stone-deaf

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stone-deaf

(stōn′dĕf′)
adj.
Completely deaf.
American Heritage® Dictionary of the English Language, Fifth Edition. Copyright © 2016 by Houghton Mifflin Harcourt Publishing Company. Published by Houghton Mifflin Harcourt Publishing Company. All rights reserved.

stone-deaf

adj
(Pathology) completely deaf
Usage: Use of the term stone-deaf to refer to people with serious hearing difficulties is potentially very offensive: preferred form: profoundly deaf
Collins English Dictionary – Complete and Unabridged, 12th Edition 2014 © HarperCollins Publishers 1991, 1994, 1998, 2000, 2003, 2006, 2007, 2009, 2011, 2014

stone′-deaf′



adj.
totally deaf.
[1830–40]
Random House Kernerman Webster's College Dictionary, © 2010 K Dictionaries Ltd. Copyright 2005, 1997, 1991 by Random House, Inc. All rights reserved.
ThesaurusAntonymsRelated WordsSynonymsLegend:
Adj.1.stone-deaf - totally deafstone-deaf - totally deaf; unable to hear anything
deaf - lacking or deprived of the sense of hearing wholly or in part
Based on WordNet 3.0, Farlex clipart collection. © 2003-2012 Princeton University, Farlex Inc.
Translations

stone-deaf

[ˈstəʊnˈdef] ADJsordo como una tapia, sordo del todo
Collins Spanish Dictionary - Complete and Unabridged 8th Edition 2005 © William Collins Sons & Co. Ltd. 1971, 1988 © HarperCollins Publishers 1992, 1993, 1996, 1997, 2000, 2003, 2005

stone-deaf

[ˌstəʊnˈdɛf] adjsordo/a come una campana
Collins Italian Dictionary 1st Edition © HarperCollins Publishers 1995

stone

(stəun) noun
1. (also adjective) (of) the material of which rocks are composed. limestone; sandstone; a stone house; stone walls; In early times, men made tools out of stone.
2. a piece of this, of any shape or size. He threw a stone at the dog.
3. a piece of this shaped for a special purpose. a tombstone; paving-stones; a grindstone.
4. a gem or jewel. She lost the stone out of her ring; diamonds, rubies and other stones.
5. the hard shell containing the nut or seed in some fruits eg peaches and cherries. a cherry-stone.
6. a measure of weight still used in Britain, equal to 6.35 kilogrammes. She weighs 9.5 stone.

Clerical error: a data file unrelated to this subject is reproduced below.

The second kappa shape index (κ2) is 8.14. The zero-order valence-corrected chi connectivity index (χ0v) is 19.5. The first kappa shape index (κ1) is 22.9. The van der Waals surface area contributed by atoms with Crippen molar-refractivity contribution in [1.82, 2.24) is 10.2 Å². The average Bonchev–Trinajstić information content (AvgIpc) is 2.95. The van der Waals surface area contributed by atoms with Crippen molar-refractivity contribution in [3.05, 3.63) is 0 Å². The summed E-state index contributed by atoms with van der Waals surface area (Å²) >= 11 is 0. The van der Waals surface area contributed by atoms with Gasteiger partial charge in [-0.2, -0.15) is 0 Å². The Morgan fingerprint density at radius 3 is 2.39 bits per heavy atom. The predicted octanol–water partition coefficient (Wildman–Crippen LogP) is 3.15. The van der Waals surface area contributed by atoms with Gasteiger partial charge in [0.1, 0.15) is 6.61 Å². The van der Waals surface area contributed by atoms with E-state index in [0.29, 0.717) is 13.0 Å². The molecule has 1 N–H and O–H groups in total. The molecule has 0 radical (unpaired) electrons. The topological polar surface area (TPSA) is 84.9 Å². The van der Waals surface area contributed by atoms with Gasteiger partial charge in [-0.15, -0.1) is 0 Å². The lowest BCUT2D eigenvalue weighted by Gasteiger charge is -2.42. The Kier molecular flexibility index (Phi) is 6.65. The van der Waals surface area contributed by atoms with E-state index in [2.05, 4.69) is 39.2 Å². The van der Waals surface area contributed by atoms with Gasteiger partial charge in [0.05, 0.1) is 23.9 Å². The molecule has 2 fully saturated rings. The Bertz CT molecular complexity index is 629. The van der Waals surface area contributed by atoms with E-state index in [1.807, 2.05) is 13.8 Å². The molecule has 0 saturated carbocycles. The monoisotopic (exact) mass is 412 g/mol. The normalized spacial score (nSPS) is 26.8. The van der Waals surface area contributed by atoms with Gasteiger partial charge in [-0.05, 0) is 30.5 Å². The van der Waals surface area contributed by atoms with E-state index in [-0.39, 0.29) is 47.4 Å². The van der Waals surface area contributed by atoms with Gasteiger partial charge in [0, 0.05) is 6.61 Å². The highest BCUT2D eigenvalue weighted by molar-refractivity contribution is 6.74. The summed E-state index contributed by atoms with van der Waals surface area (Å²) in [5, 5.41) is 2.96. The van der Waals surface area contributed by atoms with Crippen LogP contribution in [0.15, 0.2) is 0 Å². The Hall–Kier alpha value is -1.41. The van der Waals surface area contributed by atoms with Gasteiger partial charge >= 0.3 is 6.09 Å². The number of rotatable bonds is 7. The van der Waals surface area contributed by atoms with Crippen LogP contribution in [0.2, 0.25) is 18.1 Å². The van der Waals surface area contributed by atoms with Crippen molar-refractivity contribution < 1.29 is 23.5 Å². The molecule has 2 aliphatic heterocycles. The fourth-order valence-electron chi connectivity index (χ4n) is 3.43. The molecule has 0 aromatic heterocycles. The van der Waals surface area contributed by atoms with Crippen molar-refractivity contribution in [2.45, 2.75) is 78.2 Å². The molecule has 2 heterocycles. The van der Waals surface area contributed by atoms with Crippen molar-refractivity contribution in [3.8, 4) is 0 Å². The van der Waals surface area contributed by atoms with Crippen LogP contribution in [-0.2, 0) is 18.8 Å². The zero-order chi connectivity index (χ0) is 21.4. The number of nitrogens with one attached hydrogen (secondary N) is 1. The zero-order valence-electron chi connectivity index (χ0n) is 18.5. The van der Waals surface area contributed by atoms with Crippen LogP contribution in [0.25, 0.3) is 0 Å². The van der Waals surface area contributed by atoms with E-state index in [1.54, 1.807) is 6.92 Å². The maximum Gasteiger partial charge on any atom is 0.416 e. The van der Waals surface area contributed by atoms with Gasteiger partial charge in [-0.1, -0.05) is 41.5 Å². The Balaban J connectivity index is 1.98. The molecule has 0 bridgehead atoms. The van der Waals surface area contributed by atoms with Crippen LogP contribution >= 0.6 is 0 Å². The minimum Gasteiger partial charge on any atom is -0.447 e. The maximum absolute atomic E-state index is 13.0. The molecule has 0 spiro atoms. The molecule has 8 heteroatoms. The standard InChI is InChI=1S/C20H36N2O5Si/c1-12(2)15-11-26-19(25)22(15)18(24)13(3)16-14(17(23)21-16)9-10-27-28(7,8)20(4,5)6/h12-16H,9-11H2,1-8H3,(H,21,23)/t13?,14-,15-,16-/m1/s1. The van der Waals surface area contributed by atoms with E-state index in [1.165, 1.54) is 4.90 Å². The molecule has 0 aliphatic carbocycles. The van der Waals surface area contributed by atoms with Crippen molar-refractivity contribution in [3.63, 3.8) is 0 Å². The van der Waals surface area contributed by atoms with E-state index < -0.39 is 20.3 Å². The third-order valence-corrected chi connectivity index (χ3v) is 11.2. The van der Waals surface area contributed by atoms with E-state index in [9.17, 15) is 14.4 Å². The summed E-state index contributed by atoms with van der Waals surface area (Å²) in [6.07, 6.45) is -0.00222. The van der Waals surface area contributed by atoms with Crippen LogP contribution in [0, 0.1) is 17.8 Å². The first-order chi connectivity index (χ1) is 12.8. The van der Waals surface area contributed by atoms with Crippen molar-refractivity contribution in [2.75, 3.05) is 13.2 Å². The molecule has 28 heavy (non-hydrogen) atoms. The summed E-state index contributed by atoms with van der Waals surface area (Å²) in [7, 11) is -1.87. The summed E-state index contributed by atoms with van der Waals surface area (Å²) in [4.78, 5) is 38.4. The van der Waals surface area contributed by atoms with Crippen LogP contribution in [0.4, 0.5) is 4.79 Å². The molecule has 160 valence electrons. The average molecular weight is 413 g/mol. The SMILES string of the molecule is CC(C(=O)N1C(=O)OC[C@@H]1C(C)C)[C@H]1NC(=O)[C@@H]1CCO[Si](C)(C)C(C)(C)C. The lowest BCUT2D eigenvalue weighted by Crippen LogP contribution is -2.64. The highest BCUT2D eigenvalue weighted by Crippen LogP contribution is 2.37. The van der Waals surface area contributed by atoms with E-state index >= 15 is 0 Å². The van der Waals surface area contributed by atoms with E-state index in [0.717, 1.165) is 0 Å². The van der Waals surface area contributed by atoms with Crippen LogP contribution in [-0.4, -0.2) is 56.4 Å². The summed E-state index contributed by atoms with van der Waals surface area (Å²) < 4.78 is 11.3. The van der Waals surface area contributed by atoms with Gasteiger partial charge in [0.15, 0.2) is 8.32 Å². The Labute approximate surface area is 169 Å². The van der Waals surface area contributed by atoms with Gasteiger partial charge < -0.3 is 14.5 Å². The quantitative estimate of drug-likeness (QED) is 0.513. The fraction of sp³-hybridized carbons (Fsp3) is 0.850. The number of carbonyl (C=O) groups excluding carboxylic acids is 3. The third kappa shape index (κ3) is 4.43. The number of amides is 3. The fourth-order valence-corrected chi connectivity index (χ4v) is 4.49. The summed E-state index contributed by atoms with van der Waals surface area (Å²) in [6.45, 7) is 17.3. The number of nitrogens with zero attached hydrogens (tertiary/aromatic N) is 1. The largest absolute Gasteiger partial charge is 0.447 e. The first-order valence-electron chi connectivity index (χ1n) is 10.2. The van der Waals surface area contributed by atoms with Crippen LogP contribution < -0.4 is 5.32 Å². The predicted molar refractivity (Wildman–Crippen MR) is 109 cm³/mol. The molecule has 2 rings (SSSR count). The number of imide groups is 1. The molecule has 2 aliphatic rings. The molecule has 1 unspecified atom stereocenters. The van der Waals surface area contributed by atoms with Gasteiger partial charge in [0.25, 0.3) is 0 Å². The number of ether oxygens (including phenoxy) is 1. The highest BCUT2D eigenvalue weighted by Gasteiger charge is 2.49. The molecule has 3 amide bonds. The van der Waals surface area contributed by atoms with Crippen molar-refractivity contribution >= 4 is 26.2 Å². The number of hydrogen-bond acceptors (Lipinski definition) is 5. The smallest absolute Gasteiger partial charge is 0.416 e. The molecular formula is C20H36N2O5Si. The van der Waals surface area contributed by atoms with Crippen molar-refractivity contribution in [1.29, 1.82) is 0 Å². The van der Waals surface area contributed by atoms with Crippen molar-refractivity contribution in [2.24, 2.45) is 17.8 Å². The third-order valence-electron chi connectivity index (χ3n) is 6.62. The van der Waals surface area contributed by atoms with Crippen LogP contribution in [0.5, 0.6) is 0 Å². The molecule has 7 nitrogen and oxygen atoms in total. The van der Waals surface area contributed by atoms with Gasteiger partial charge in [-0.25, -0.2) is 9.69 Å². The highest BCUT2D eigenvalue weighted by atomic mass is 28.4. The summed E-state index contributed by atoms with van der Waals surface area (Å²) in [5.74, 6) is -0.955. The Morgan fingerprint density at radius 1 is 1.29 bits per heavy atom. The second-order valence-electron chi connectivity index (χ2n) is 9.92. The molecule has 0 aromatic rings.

7. a piece of hard material that forms in the kidney, bladder etc and causes pain.
verb
1. to throw stones at, especially as a ritual punishment. Saint Stephen was stoned to death.
2. to remove the stones from (fruit). She washed and stoned the cherries.
ˈstony adjective
1. full of, or covered with, stones. stony soil; a stony path/beach; It's very stony around here.
2. (of a person's expression etc) like stone in coldness, hardness etc. He gave me a stony stare.
ˈstonily adverb
ˈstoniness noun
ˌstone-ˈcold, ˌstone-ˈdead, ˌstone-ˈdeaf adjective
completely cold, dead, or deaf. He's almost stone-deaf; Your soup is stone-cold. He was stone-dead.
ˈstoneware noun, adjective
(of) a hard type of pottery made of clay containing pieces of stone. a stoneware jug.
ˈstonework noun
construction done in stone, especially the stone parts of a building.
leave no stone unturned
to try every possible means. The police left no stone unturned to (try to) find the child.
a stone's throw
a very short distance. They live only a stone's throw away from here.
Kernerman English Multilingual Dictionary © 2006-2013 K Dictionaries Ltd.
References in classic literature ?
He'll need somebody--a hopeless cripple, and stone deaf with that."
"Stone deaf? I didn't know," murmured Natalia Haldin.
"Yes, Natalia Victorovna, he shall need somebody when they dismiss him, on crutches and stone deaf from the hospital.
Three years later she was stone deaf, and spoke in a very loud voice even in church.
He's had so many blank cartridges fired into his ears that he's stone deaf. And Selim--he lost his heart with his teeth.
"Well, Mester Taft," shouted old Martin, at the utmost stretch of his voice--for though he knew the old man was stone deaf, he could not omit the propriety of a greeting--"you're hearty yet.
They spoke to him in very loud voices as if he were stone deaf. They constructed sentences, by way of teaching him the language in its purity, such as were addressed by the savages to Captain Cook, or by Friday to Robinson Crusoe.
Rather to her surprise, he became stone deaf on a sudden, to her last question.
The old gentleman let him talk for some time, and then remarked, in a tone of rapturous enjoyment: "Stone deaf," and added, "Nasty things."
For another thing that's gone really swell - he's gone stone deaf as well!
class="MsoNormalBut I am sure there are many of us in salvation-seeking congregations who wish that our pastors, priests and preachers would talk to us, speak to us as normal, intelligent human beings, instead of hectoring us with noise as if we were stone deaf.
They must be stone deaf. Besides that, you have provided a constant tide of cash, even though they spend it like toilet paper.